Previously Known As: Salisbury Sports ClubCapacity: 15,000Floodlights: YesEnds: City End, Club House EndHome Team: MashonalandTest History: 27 Tests; 6 home wins; 13 away wins; 8 drawsLast 10 Tests: 4 home wins; 4 away wins; 2 drawsLast 10 tosses: 5 batted first (3 wins, 1 defeats, 1 draw); 5 bowled first (3 wins, 1 defeats, 1 draw)
Situated on the leafy outskirts of Harare’s CBD, Harare Sports Club must be one of world cricket’s most pleasant grounds.
Even after the renovations prior to the 2003 World Cup, the ground has retained its laidback air with plenty of informal stands and a newly made grass bank on the east side.
The western stand is the only one with bucket seating, having originally been built for members of the tobacco industry who have long been ardent cricket watchers.
While the dressing rooms moved to a modern building in 2003, the original gabled pavilion has maintained some charm and houses both The Maiden – an old-style pub, and the Red Lion – a classic Rhodesian drinking hole whose regulars have not changed.
Castle Corner has kept its place on the south-west corner of the ground among the temporary stands, behind which the beautiful jacarandas continue to add a very Zimbabwean character.
A record crowd of 26,000 saw Rhodesia play the MCC in 1956, while the ground hosted Zimbabwe’s first Test in October 1992 and was the venue for Zimbabwe’s maiden Test victory – against Pakistan in 1995.
Last Time Out
Interestingly, the last time this venue was used for a Test, back in August 2011, it was also between the hosts and Bangladesh, and the Zimbabweans walked away victors by 130 runs, just after lunch on day five.
Weather was not a factor in that match, given Zimbabwe’s dry winter conditions, and Hamilton Masakadza and Brendan Taylor took advantage of the good deck to score centuries apiece, Masakadza in the first innings and Taylor in the second.
Day one saw the home side score 264 runs for two down, with Masakadza reaching 88 not out, and the next day they progressed to 370 all out. The lower order collapsed in the face of spinner Shakib al Hasan and paceman Rubel Hossain, who took three wickets each.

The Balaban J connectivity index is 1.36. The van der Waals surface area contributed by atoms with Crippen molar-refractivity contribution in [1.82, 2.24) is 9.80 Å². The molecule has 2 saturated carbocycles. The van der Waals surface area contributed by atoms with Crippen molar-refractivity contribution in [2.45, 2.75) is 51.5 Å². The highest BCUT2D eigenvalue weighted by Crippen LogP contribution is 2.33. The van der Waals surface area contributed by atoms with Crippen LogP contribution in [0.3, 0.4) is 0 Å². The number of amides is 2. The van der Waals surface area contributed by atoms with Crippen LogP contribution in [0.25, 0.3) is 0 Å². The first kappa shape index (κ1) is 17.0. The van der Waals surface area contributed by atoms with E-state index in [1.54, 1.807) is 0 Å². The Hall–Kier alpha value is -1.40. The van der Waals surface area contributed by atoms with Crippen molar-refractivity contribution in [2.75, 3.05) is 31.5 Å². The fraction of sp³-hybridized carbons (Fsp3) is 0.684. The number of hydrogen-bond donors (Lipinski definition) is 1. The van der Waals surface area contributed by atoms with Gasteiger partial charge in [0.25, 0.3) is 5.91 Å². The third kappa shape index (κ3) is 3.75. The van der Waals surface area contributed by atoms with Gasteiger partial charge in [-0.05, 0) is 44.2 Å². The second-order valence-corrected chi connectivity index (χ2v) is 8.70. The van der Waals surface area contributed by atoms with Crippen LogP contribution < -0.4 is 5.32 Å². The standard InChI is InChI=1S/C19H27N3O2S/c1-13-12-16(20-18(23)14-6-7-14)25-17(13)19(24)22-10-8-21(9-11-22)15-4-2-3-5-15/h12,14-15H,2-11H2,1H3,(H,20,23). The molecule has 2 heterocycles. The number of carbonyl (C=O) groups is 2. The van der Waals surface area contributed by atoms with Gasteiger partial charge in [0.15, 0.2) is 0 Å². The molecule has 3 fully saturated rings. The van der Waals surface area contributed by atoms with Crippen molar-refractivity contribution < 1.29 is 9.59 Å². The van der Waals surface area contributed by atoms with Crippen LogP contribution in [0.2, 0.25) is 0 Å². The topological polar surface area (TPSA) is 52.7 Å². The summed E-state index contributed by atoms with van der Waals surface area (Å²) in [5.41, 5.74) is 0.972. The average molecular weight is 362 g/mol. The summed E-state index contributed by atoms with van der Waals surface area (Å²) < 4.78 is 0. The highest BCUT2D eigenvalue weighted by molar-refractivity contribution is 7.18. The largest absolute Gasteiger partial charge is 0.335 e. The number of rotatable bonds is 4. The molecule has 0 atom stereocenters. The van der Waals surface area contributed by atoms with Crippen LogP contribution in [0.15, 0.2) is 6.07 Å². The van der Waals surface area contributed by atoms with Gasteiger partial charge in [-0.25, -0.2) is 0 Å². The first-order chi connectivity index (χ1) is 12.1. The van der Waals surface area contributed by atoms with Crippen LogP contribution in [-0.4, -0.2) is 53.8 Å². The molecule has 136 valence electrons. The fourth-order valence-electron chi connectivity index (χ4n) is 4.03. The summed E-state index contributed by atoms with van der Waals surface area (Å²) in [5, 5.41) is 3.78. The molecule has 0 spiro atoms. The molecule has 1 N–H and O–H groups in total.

The Tigers then scored 287 all out, with Brian Vitori taking four wickets, and Shakib, Mohammad Ashraful and Shariar Nafees scoring half centuries. This left them 83 runs behind, and Zim proceeded to add 291 for five.
Taylor’s century and a fifty from Tatenda Taibu left Bangladesh 375 to win, which they failed to reach by a large margin. They were all out for 244, with Kyle Jarvis taking four and Chris Mpofu three scalps.
Happy Hunting Ground
England coach Andy Flower is the leading run scorer here, followed by his brother Grant, but of the current lot, Brendan Taylor has the best record with the bat, having played four matches here. He has a top score of 105 not out, and an average of 46.
As for the Tigers, Ashraful is the most successful, with two Tests at an average of 52 and a top score of 98. Their bowlers, however, don’t feature on the wicket list, with only Mohammad Rafique taking six wickets in a Test back in 2004.
Chris Mpofu is the most successful bowler of the current crop, with seven wickets in two Tests, which is well behind Heath Streak at the top of the table, who took 83 scalps in 19 Tests.
According to the forecasts, days one through three are set to be clear for full days of cricket, with temperatures in the mid-20s. Day four could be marred by some rain in the afternoon, while day five has thundershowers on the horizon, though the chance percentage is not above 50. Expect a full Test, at least as far as the weather is concerned.
The Tigers have improved consistently over the past few years,on good showings against the West Indies and Sri Lanka recently, while the Zimbabweans have continued to struggle.
The good batting track should give the Tigers a chance to put some runs on the board, though the home pacemen could thwart that if they bowl to their potential, given the track’s past assistance for the fast bowlers.